I’m not saying it’s easy to pick up my guitar and strum a chord or pick the strings when I’m down, but the simple act of creating music leads me to forget what’s been on my mind as my focus moves to my timing and chord progression.
If you want further proof, just watch the video below. Just a few months ago Anna Clendening was bedridden with anxiety and depression. Now she’s playing ‘Hallelujah’ onstage in front of millions! Chances are she used music as an additional therapy to get her out of bed and onto the stage. Check it out below. I bet her performance gives you chills.
Music can be very powerful as a mood enhancer and therapy. If you or anyone you know is depressed, ask them if they’ve been listening to much music lately. Even better, if they play an instrument, ask them if they’ve been playing recently. If your child doesn’t get excited over much or has a tendency toward depression, think about starting them on NYC guitar lessons. Our teachers are pros at getting kids excited about making music. And when you’re excited, it’s hard to stay upset.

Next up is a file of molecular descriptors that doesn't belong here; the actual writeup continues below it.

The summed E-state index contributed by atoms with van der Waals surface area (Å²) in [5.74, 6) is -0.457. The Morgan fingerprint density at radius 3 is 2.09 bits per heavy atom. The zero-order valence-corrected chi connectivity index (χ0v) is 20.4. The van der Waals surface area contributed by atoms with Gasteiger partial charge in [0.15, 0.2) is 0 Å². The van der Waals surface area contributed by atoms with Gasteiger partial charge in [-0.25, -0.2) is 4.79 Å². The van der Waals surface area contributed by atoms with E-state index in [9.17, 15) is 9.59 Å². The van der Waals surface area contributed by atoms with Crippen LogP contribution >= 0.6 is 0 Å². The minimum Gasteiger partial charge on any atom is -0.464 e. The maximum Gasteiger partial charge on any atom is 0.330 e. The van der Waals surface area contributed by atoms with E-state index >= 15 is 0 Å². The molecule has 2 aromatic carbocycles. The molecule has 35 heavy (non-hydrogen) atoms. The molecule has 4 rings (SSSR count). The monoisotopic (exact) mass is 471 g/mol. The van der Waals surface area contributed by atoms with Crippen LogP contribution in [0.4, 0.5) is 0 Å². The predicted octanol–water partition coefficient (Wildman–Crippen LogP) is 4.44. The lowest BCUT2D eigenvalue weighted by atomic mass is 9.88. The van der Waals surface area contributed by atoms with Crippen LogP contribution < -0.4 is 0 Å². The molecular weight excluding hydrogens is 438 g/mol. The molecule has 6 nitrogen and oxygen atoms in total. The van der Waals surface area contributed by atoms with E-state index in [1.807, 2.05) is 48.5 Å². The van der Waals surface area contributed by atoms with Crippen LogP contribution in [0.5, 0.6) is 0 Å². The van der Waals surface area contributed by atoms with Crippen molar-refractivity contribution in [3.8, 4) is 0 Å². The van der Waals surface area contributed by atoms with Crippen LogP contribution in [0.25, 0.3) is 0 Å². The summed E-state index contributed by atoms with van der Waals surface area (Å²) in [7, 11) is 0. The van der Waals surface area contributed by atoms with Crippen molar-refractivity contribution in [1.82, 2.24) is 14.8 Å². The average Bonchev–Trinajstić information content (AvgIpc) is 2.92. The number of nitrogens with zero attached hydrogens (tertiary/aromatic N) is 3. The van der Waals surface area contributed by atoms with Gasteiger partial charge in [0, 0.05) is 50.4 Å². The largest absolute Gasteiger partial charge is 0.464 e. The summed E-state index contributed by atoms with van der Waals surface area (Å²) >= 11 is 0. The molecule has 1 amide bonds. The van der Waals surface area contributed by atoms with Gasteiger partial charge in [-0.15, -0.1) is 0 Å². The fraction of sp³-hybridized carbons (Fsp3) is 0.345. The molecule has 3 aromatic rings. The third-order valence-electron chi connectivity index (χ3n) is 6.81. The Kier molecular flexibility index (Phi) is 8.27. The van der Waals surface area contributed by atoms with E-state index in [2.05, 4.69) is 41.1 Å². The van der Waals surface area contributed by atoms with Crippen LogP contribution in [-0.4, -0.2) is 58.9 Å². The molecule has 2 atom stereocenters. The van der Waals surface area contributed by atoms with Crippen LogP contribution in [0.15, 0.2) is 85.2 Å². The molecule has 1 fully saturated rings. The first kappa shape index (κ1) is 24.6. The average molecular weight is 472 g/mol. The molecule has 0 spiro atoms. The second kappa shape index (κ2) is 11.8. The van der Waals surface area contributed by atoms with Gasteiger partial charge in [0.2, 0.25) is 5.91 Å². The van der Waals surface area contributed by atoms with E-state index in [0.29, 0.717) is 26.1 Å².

Whether you’re starting NYC guitar lessons or you’ve been taking them for a while, you may be thinking about getting a new guitar. A few weeks back we guided you through the best options for electric guitars, but if you want to stay traditional, you have two main choices.
Classical vs. Acoustic
Classical guitars are the original guitars. Their necks are thicker, they use thicker nylon strings, the neck meets the body at the 12th fret (so fewer chances for solos), and their bodies are slightly smaller. Acoustic guitars have thinner, steel strings, the neck meets the body at the 14th fret, and their bodies can be much larger for a bigger, more resonant sound.